Street food has been promoted by the City of Helsinki as a new urban culture that is believed to enhance the image of the city. While fixed stall vending in market squares is as old as the city itself, food truck vending is a new phenomenon in Helsinki. In lieu of celebrating the emergence of this new urban culture, this article aims to make visible the struggles that food truck vendors are encountering and at the same time, explore factors that determine how these vendors operate and exist. In particular, it considers the types and effects of land tenure; the regulatory framework; the elements of urban form; and the environment and the demographics of the area, including who the vendors are and the types of food that they sell, as key factors. The results demonstrate that the struggles of food truck vendors in Helsinki stem from the permit system that grants the vendors the right to use designated municipal land for vending but does not guarantee them secured vending space. Also, the vendors must obtain water and electricity by themselves. The City of Helsinki neither places a ceiling on the number of permits given to food truck vendors nor requires a mix of food types sold in each vending area. Therefore, food truck vendors must compete for vending space and customers. This article argues that the City of Helsinki overlooks the diverse interests and needs of street food vendors.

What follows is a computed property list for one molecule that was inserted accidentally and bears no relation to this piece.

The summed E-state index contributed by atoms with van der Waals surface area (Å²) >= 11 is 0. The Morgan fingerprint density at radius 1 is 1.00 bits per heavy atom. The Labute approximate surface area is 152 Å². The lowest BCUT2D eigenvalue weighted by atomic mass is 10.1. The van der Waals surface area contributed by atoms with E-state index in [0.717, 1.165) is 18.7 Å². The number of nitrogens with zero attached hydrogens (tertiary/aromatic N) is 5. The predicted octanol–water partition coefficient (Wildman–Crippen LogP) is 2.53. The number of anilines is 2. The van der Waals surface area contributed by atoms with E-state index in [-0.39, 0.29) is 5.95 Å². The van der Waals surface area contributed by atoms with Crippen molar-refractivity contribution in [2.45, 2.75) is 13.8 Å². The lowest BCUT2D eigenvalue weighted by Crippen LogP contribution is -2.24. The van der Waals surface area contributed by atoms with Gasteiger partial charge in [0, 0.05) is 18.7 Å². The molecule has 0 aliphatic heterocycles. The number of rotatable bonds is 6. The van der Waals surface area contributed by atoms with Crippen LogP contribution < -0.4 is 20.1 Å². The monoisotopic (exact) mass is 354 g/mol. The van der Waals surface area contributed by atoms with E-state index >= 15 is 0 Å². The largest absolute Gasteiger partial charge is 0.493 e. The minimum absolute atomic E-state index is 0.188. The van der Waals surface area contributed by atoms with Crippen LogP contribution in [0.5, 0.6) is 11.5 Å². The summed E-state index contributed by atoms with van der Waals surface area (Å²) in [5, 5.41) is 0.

- 5142 Social- och samhällspolitik
- 5203 Globala utvecklingsstudier